The best thing I did was to talk about it. Most of the conversations with family members and friends were actually me just making sense of it all, but the most important conversations I had were with my wife. She’s a teacher, so she took a very research-led approach, looking up all that she could to help answer my questions and allay my concerns. We reflected on the symptoms of diabetes, and noticed that many of the symptoms I had been disregarding as ‘just part of getting older’ or the rigours of raising a kid. I had put the fatigue down to the sleep deprivation of having a young kid. The thirst was just down to drinking more coffee because of the sleep deprivation. The frequent trips to the toilet, well, that was because of all the coffee!
Knowing that I wasn’t going through this alone meant everything felt manageable. More than that, it felt like I could actually beat it. This mindset led to me looking into the idea of diabetic remission, often referred to as reversing Type 2 Diabetes, and how I could go about it. While I won’t go into the specifics of it all, as there are some great resources out there, the basic idea was to dramatically up my fitness again, lose the excess weight, and shift my calorie intake to a better ratio.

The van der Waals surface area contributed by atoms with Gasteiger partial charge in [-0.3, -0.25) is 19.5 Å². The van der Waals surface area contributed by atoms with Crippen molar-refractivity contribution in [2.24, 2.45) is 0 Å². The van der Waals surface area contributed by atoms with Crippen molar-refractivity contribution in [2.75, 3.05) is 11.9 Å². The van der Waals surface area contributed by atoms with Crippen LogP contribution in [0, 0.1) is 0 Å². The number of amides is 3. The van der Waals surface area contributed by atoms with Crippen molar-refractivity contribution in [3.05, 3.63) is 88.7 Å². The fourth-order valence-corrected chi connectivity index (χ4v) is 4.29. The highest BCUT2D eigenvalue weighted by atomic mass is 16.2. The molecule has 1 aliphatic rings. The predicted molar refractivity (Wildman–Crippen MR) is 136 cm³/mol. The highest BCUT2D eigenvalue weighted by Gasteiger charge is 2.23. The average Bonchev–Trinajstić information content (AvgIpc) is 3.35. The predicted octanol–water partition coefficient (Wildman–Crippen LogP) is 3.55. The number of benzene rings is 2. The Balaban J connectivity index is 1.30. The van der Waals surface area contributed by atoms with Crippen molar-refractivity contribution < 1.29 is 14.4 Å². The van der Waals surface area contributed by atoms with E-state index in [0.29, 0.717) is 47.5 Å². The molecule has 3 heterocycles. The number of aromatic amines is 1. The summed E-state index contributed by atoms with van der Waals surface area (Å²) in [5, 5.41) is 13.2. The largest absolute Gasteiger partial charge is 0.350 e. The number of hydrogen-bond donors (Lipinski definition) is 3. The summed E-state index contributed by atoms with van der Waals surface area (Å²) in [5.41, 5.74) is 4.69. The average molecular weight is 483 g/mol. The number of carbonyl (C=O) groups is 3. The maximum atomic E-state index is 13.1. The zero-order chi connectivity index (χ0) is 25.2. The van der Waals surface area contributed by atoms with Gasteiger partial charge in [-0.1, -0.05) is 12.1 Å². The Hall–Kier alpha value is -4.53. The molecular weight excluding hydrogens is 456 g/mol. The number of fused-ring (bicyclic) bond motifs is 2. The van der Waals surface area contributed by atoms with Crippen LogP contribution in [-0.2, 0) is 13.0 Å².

Now, the stats can be boring, but the long and short of it is that there is one blood test that is used to confirm a diagnosis of Type 2 Diabetes. The figure – HBA1c – is effectively your long-term blood sugar over the past 3 months, and should be kept below 42. If your HBA1c is between 42-48, you fall into the prediabetes category, meaning you’re at risk of developing diabetes. Over 48 is classed as diabetic, and a course of treatment is recommended.